Last night myself and two of my brilliant interns attended Austin Independent School District’s monthly board meeting, where we called for solar on every school by 2025 (1).
Intern Bowen Wilder asks AISD to go solar
Several school board members requested reviews of district solar policies, including the 2013 bond money designated for solar energy and cost-savings analysis of solar installations.
We delivered a coalition letter signed by over 25 supporters including PTAs, environmental advocates, and community leaders, as well as more than 700 petition signatures, and photo petitions featuring bright smiles from over 200 solar supporters.
Me and our photo petition collage!
Our public comments detailed how solar schools can help protect our air quality and planet, teach students about the practical applications of science and technology, and shave money off of our energy bills to invest in teachers, technology, and textbooks.
At the conclusion of the public comment period, the board requested the following information:
Trustee Teich requested an update on the 2013 bond money and district solar initiatives
Trustee Mathias expressed interest in exploring the goal of solar on every school by 2025, as well as requesting an update on the 2013 bond money and the district’s current solar initiatives
Trustee Gordon request an update on the 2013 bond money
After three months of campaigning, my work is finally paying off. I’ve made countless phone calls, met one person after another for coffee (I always order hot chocolate), attended school-board candidate forums, meet and greets, and clean energy happy hours, petitioned in the rain -and subsequently hired two interns (2) - and thanks to all of that sleuthing, I’ve finally figured out what happened to the rest of the $10 million.
According to Matias Segura, the Director of Operations at AISD, of the $10 million earmarked for solar from the 2013 bond package, $6.2 million still remains. We’re glad it’s still around, and excited to use it for solar. Combined with generous incentives available from Austin Energy, as well as potential federal tax credits and grants from private foundations, AISD could become the first school district in Texas, maybe even the first in America, to have solar on every school.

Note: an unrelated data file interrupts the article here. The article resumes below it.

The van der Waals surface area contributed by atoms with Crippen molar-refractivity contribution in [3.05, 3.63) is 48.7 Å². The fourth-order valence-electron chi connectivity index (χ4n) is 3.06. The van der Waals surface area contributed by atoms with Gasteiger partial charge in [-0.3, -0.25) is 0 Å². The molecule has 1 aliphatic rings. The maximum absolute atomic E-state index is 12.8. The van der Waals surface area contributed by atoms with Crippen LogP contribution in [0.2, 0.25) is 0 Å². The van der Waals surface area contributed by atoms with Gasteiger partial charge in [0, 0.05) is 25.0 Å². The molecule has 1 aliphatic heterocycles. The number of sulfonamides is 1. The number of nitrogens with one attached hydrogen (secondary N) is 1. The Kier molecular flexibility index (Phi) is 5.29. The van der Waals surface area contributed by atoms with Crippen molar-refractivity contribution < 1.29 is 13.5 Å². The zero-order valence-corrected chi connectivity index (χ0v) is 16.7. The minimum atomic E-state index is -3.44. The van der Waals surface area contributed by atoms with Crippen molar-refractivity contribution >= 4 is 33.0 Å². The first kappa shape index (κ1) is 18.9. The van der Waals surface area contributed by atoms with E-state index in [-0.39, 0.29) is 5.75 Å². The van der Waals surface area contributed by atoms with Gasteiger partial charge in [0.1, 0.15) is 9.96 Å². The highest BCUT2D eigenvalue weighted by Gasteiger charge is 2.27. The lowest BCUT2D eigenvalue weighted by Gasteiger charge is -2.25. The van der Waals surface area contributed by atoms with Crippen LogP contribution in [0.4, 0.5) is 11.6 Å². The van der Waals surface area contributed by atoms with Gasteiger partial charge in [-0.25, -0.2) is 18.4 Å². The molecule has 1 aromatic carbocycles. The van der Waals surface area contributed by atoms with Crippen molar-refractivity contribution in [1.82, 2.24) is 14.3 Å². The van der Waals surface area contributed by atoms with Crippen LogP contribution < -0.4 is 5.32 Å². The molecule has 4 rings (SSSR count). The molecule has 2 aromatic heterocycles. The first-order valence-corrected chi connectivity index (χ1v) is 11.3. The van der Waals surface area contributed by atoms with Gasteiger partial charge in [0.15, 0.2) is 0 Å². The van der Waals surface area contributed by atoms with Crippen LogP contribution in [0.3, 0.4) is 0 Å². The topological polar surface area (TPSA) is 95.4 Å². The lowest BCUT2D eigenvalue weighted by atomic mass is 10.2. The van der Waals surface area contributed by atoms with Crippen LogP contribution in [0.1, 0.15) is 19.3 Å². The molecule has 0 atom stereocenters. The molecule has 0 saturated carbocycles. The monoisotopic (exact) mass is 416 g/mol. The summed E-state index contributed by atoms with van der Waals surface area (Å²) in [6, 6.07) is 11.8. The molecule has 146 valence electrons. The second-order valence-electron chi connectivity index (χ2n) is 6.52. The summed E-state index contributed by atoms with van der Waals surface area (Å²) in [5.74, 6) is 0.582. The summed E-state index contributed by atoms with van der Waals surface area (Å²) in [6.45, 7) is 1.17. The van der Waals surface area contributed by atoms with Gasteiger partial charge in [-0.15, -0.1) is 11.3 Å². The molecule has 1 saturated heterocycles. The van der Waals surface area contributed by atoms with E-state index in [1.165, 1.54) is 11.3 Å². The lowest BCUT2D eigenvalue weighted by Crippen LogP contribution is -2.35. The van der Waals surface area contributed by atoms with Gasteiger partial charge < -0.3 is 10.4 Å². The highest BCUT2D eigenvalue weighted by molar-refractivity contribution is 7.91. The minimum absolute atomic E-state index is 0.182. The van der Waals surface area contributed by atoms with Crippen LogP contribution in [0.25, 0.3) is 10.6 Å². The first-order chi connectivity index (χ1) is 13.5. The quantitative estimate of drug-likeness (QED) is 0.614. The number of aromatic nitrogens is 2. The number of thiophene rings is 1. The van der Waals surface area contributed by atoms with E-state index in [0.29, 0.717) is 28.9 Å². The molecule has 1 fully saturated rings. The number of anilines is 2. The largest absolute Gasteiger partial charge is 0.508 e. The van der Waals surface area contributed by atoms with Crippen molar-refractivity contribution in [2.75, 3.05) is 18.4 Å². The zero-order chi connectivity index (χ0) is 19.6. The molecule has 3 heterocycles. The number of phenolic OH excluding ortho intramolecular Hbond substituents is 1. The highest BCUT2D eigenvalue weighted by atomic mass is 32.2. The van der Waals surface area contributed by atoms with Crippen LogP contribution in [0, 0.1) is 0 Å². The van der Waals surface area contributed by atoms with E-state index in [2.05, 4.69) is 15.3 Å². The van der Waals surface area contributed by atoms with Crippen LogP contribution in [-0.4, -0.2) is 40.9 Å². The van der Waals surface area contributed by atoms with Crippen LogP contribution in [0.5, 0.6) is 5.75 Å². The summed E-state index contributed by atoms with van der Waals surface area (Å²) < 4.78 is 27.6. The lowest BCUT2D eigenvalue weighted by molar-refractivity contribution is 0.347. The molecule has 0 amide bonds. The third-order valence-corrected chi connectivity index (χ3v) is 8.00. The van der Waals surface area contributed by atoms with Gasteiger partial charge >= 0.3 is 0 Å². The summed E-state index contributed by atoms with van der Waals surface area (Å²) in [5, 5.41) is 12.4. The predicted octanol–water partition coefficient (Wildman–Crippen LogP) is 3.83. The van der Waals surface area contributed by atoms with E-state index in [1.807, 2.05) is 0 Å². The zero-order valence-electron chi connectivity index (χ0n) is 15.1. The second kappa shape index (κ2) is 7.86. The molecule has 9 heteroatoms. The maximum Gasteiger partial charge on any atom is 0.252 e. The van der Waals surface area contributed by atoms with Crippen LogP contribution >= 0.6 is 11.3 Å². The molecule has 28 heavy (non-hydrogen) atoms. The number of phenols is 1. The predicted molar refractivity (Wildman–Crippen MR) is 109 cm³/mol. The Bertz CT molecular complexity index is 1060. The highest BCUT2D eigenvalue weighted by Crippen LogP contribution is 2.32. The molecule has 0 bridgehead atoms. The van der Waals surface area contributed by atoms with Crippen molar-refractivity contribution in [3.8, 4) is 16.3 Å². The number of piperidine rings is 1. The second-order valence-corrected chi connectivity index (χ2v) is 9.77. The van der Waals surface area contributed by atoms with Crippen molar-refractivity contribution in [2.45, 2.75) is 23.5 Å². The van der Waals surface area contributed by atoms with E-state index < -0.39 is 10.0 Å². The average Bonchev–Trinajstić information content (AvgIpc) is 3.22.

Unfortunately, Matias also informed us that the district has no plans for future solar installations.
AISD has come long way since 2013, but we can always do more. If we hope to avert the worst impacts of global warming we need to heed the call of clean energy and start building a sustainable world.
We've talked to hundreds of people and the message is clear: Austin ISD can do better, go further, and put solar on every school in the district by 2025. I’m happy to live in a city that loves solar, and a country where I have the opportunity to do rad things like talk to our public officials. I have a voice, and I’m glad my representatives are listening.
(1) Yeah, yeah, not every roof can do the things. Sometimes trees happen, and we like those too! For schools with roofs unsuitable for solar we suggest solar learning centers.
(2) Shout out to my wonderful Clean Energy Team for braving the elements and the school system with me!